|The beans are starting to turn red in|
La Cuchilla, Santa Rita
Saturday, September 15, 2012
One more cup of coffee for the road
This is the time of year when Honduran coffee growers find out what price they can expect for their beans when the harvest starts in November. And right now, the news looks pretty good.
The current international price for Honduran coffee beans is $161 per quintale - 100 pounds. My co-workers at the Comisión de Acción Social Menonita tell me the make-or-break-it point for the small producers around Copan is $150 a quintale. So getting $11 more is happy news indeed, especially after the bad year local producers had in 2011.
That’s the thing with coffee as your only cash crop: You just never know. There used to be a marketing board of sorts for coffee that kept prices more predictable, but that ended in 2001. Prices now fluctuate from year to year, creating booms and busts for coffee growers.
The big growers ride out the highs and lows. But for small producers a dip in prices makes the difference between eating and going hungry after the harvest ends in February. In three Copan area coffee-growing communities where CASM has a project going on, producers have plots ranging from four to eight acres, and are frighteningly dependent on coffee to cover the year's bills.
A North American might easily drop $2.50 or more on a cup of coffee at any high-end coffee shop in their neighbourhood. Allowing for 40 cups of coffee per pound, the price you pay for the amount of beans used in your cup is about 100 times more than what the grower in Honduras got paid.
Blame some of that on all the middle men that lie between the grower and the consumer. But there’s more to the economics of coffee than that.
World tastes change all the time, swinging from Arabic to Robusta, from mild to dark. The fate of producers all over the coffee-growing world hangs in the balance, as each country has certain beans that it grows best.
Then there are the many natural disasters that small producers have to worry about, from insects and coffee leaf rust to uncertain weather patterns and poor soil. If there’s plenty of rain in May, that bodes well for a good crop later in the year. But too much rain in September and October can bring all the coffee plants on at once, wreaking havoc on a harvest if pickers end up in short supply.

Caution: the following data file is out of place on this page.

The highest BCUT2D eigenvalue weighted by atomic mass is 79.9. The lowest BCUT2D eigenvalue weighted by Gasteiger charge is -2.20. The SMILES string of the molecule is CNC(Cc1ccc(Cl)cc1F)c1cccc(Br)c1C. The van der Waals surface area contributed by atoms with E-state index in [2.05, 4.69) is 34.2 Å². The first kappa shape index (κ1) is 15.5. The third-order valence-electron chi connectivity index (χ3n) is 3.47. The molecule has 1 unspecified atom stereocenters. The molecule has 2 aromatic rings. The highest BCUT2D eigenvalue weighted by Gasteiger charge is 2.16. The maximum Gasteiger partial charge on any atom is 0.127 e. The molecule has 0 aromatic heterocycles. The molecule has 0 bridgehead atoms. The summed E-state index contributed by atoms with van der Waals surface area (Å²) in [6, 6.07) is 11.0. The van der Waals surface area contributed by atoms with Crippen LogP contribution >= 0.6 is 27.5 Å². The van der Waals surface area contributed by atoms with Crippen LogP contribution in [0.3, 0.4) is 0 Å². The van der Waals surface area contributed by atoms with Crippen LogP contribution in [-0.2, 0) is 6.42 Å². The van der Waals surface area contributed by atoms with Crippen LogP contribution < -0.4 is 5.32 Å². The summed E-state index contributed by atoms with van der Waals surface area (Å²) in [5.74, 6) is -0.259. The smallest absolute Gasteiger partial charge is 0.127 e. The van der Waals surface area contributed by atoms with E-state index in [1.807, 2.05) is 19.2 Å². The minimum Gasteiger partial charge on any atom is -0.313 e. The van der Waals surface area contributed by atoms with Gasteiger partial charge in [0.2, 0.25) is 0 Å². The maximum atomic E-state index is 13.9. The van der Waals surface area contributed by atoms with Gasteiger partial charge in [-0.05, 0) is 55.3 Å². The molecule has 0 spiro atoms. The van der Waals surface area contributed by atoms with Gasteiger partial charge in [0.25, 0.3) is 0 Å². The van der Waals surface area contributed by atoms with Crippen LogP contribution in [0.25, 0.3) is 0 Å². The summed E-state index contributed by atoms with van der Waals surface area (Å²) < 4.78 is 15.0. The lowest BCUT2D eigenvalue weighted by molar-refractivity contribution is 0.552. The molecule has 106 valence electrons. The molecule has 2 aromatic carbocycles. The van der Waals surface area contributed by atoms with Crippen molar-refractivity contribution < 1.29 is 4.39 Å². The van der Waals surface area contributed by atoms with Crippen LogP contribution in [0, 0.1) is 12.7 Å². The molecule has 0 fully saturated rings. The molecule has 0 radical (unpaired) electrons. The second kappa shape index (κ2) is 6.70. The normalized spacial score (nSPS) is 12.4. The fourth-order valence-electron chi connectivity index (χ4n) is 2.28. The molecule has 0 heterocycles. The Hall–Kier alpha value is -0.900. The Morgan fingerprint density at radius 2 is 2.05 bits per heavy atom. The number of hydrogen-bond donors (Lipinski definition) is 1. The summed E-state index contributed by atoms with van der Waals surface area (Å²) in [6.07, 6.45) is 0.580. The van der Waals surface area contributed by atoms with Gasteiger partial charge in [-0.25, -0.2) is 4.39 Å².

Even in a just-right year, the small growers around Copan have to rely on pickers from Guatemala, seeing as every Copaneco with hands – including children as young as seven – has as much work as they can handle during the four busy months of the harvest. A quarter of the country’s eight million people directly participate in the annual harvest (USDA Foreign Agriculture Service), earning the equivalent of $71 million during those four months.
Honduras was the second-largest exporter of coffee in the world last year, according to last month’s report from the International Coffee Organization. Among the subsistence farmers that CASM works with, coffee is by and large the only crop that generates money. Even the corn and bean crops they need to feed their families take a back seat to coffee, with many farmers opting to bypass a second planting of vegetables in order to free up time for the hectic coffee harvest.
It’s understandable, but so risky. The project CASM has just launched in the aldeas of La Union II, Guaramal II and Las Flores involves mapping the indicators of when a community is at risk of widespread hunger. It’s clear a mere week into the project that the state of people’s coffee crops is going to be one of the major determinants.
The world drinks an astounding 1.4 billion cups of coffee a day. I’m sure it can’t be good for us. But given the economic disaster that would befall coffee-dependent communities were we to ever shake the habit, just think of it as taking one for the team.